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  1. Marina Gaidar's Avatar
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    #1

    This war will be devastating, and when the end finds us, we will weep over the ruins

    Again speaking about historical + fantastical text, does this passage sound natural: "This all is just another step in the great plan. It has always been like this. When we start taking everything we have for granted, we are stripped of all. When we stop being thankful for the paradise we are shown what the hell is. This war will be devastating, and when the end finds us, we will weep over the ruins of our world"?

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    #2

    Re: This war will be devastating, and when the end finds us, we will weep over the ru

    (Not a teacher, just a fan of fantasy literature.)

    Sounds like a native speaker's rough draft, with one exception. I'd make these edits for clarity.

    > This all is > This is all -or- All this is
    "This all" sounds slightly non-standard. There are native dialects that use it, and it's not unclear. But it makes me pause for a moment.

    > It has always been like this.
    Uses too many words for too little meaning. Delete and re-read to see if you miss it.

    > start ... stop
    Slightly weak. It's better to phrase without these words, and the "when" already creates the hypothetical mood.

    > taking everything we have for granted, we are stripped of all
    "Everything ... all" creates a strange parallel. I start by thinking about "everything," then you add a qualifier, then you're talking about "all" but I'm not sure how broad "all" is.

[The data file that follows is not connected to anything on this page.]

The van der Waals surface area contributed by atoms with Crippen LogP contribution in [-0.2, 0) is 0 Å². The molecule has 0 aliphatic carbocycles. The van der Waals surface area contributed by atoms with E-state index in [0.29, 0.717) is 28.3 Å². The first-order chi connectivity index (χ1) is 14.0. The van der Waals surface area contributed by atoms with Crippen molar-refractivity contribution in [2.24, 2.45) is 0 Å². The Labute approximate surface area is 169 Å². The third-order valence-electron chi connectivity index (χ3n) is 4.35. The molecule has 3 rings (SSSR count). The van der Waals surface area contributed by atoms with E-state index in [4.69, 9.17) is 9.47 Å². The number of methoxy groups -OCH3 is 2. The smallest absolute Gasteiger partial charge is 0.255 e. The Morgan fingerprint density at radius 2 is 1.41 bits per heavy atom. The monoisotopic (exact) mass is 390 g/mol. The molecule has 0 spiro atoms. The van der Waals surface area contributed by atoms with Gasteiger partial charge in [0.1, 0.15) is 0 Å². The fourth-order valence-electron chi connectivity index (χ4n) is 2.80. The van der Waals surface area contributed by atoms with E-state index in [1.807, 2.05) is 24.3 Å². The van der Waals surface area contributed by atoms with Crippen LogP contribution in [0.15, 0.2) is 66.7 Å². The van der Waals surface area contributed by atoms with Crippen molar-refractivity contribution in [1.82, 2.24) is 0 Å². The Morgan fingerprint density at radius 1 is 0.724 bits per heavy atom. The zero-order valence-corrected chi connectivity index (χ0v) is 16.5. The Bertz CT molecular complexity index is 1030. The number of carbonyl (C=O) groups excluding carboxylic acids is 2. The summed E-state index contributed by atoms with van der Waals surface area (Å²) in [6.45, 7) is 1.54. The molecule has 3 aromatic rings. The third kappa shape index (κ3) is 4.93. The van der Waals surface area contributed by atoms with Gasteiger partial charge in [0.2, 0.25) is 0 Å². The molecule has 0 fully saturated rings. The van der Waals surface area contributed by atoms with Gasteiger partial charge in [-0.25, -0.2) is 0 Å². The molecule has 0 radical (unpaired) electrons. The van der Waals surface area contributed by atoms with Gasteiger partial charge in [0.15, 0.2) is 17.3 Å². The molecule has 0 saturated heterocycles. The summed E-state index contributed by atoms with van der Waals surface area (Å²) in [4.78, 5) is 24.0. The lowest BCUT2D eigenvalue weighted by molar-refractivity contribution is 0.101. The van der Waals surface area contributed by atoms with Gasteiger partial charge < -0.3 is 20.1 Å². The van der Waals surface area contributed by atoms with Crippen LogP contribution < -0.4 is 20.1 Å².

Better to do this: Use "what" so I expect a relative clause from the beginning. And tie back to the same referent with "it."

    > When we take what we have for granted, we lose it all.

    >paradise we
    Clearer with the comma between clauses.

    >the paradise > this paradise
    A native speaker might confuse "the" and "this" here. "This" creates better rhythm (I think) for two reasons:

    1 - "the" often introduces a noun modified by a relative clause. So I hear "the paradise [which] we are shown."

    2 - "this," compared to "the," tells your reader to try a little harder to identify what you're talking about. Since "this paradise" contrasts with "what we have," the extra clarity and mental stress is valuable.

    > the hell > hell
    A native speaker probably wouldn't make this mistake.

    Thus:
    > When we are not thankful for this paradise, we are shown what hell is.

    > This war will be devastating, and when the end finds us, we will weep over the ruins of our world

    Sounds natural to me. If the concept of "war" has been introduced already, "the war" may flow a little better. Again, it's a question of rhythm and what ideas you want to stress.

  3. Marina Gaidar's Avatar
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    #3

    Re: This war will be devastating, and when the end finds us, we will weep over the ru

    Quote Originally Posted by Joe Rodrigues View Post
    (Not a teacher, just a fan of fantasy literature.)